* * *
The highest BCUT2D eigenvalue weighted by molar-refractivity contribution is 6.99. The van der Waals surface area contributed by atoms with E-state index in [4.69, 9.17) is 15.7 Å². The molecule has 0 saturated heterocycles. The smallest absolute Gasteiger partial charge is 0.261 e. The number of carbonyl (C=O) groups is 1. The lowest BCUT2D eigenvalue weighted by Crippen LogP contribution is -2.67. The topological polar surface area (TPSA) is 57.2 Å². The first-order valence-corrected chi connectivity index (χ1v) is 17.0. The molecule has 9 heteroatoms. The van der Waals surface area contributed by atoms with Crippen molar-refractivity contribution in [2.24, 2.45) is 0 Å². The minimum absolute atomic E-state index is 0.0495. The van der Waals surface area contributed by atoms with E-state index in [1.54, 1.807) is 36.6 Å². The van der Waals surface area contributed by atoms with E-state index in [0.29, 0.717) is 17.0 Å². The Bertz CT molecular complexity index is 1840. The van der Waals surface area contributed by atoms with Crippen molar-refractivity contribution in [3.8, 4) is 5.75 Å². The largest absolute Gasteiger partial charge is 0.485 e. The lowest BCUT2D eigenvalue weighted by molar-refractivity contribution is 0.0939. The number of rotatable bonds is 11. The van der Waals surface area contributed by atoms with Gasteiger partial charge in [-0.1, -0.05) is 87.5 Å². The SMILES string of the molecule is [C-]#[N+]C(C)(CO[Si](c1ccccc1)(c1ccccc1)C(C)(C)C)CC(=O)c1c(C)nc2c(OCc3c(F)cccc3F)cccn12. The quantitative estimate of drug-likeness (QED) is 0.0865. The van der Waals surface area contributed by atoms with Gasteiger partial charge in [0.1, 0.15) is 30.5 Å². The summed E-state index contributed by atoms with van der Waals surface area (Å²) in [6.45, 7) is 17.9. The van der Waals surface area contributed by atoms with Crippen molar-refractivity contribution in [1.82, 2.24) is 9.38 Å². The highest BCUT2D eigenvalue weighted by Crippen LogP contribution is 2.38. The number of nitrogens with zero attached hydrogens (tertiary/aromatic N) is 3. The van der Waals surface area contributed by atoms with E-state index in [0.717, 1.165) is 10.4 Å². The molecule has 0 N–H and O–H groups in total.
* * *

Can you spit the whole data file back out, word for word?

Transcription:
The highest BCUT2D eigenvalue weighted by molar-refractivity contribution is 6.99. The van der Waals surface area contributed by atoms with E-state index in [4.69, 9.17) is 15.7 Å². The molecule has 0 saturated heterocycles. The smallest absolute Gasteiger partial charge is 0.261 e. The number of carbonyl (C=O) groups is 1. The lowest BCUT2D eigenvalue weighted by Crippen LogP contribution is -2.67. The topological polar surface area (TPSA) is 57.2 Å². The first-order valence-corrected chi connectivity index (χ1v) is 17.0. The molecule has 9 heteroatoms. The van der Waals surface area contributed by atoms with Crippen molar-refractivity contribution in [2.24, 2.45) is 0 Å². The minimum absolute atomic E-state index is 0.0495. The van der Waals surface area contributed by atoms with E-state index in [1.54, 1.807) is 36.6 Å². The van der Waals surface area contributed by atoms with E-state index in [0.29, 0.717) is 17.0 Å². The Bertz CT molecular complexity index is 1840. The van der Waals surface area contributed by atoms with Crippen molar-refractivity contribution in [3.8, 4) is 5.75 Å². The largest absolute Gasteiger partial charge is 0.485 e. The lowest BCUT2D eigenvalue weighted by molar-refractivity contribution is 0.0939. The number of rotatable bonds is 11. The van der Waals surface area contributed by atoms with Gasteiger partial charge in [-0.1, -0.05) is 87.5 Å². The SMILES string of the molecule is [C-]#[N+]C(C)(CO[Si](c1ccccc1)(c1ccccc1)C(C)(C)C)CC(=O)c1c(C)nc2c(OCc3c(F)cccc3F)cccn12. The quantitative estimate of drug-likeness (QED) is 0.0865. The van der Waals surface area contributed by atoms with Gasteiger partial charge in [0.1, 0.15) is 30.5 Å². The summed E-state index contributed by atoms with van der Waals surface area (Å²) in [6.45, 7) is 17.9. The van der Waals surface area contributed by atoms with Crippen molar-refractivity contribution in [1.82, 2.24) is 9.38 Å². The highest BCUT2D eigenvalue weighted by Crippen LogP contribution is 2.38. The number of nitrogens with zero attached hydrogens (tertiary/aromatic N) is 3. The van der Waals surface area contributed by atoms with E-state index in [0.717, 1.165) is 10.4 Å². The molecule has 0 N–H and O–H groups in total.